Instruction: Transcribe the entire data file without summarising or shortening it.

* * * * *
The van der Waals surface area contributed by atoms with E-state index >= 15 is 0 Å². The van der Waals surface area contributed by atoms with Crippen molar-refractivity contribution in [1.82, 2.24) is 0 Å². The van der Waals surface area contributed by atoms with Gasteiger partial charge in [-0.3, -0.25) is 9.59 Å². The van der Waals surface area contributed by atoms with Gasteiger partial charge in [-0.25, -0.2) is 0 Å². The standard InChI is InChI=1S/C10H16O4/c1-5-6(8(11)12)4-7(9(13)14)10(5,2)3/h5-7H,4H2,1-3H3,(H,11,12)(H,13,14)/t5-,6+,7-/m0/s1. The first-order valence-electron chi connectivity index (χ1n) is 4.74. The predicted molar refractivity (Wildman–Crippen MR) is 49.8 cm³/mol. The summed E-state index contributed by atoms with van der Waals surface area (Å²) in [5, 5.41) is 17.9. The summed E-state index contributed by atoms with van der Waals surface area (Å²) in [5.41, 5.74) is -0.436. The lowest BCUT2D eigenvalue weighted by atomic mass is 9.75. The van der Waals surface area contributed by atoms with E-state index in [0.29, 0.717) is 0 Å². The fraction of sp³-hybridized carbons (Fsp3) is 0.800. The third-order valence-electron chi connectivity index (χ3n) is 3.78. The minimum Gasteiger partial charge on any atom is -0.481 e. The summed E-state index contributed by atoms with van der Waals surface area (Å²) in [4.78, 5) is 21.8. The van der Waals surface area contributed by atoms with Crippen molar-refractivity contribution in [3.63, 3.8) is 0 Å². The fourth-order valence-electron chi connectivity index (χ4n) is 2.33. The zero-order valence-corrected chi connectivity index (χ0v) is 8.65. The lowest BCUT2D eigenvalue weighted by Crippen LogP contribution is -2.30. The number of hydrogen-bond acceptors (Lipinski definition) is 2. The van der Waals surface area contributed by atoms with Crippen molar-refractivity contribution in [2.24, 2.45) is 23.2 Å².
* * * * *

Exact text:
The van der Waals surface area contributed by atoms with E-state index >= 15 is 0 Å². The van der Waals surface area contributed by atoms with Crippen molar-refractivity contribution in [1.82, 2.24) is 0 Å². The van der Waals surface area contributed by atoms with Gasteiger partial charge in [-0.3, -0.25) is 9.59 Å². The van der Waals surface area contributed by atoms with Gasteiger partial charge in [-0.25, -0.2) is 0 Å². The standard InChI is InChI=1S/C10H16O4/c1-5-6(8(11)12)4-7(9(13)14)10(5,2)3/h5-7H,4H2,1-3H3,(H,11,12)(H,13,14)/t5-,6+,7-/m0/s1. The first-order valence-electron chi connectivity index (χ1n) is 4.74. The predicted molar refractivity (Wildman–Crippen MR) is 49.8 cm³/mol. The summed E-state index contributed by atoms with van der Waals surface area (Å²) in [5, 5.41) is 17.9. The summed E-state index contributed by atoms with van der Waals surface area (Å²) in [5.41, 5.74) is -0.436. The lowest BCUT2D eigenvalue weighted by atomic mass is 9.75. The van der Waals surface area contributed by atoms with E-state index in [0.29, 0.717) is 0 Å². The fraction of sp³-hybridized carbons (Fsp3) is 0.800. The third-order valence-electron chi connectivity index (χ3n) is 3.78. The minimum Gasteiger partial charge on any atom is -0.481 e. The summed E-state index contributed by atoms with van der Waals surface area (Å²) in [4.78, 5) is 21.8. The van der Waals surface area contributed by atoms with Crippen molar-refractivity contribution in [3.63, 3.8) is 0 Å². The fourth-order valence-electron chi connectivity index (χ4n) is 2.33. The zero-order valence-corrected chi connectivity index (χ0v) is 8.65. The lowest BCUT2D eigenvalue weighted by Crippen LogP contribution is -2.30. The number of hydrogen-bond acceptors (Lipinski definition) is 2. The van der Waals surface area contributed by atoms with Crippen molar-refractivity contribution in [2.24, 2.45) is 23.2 Å².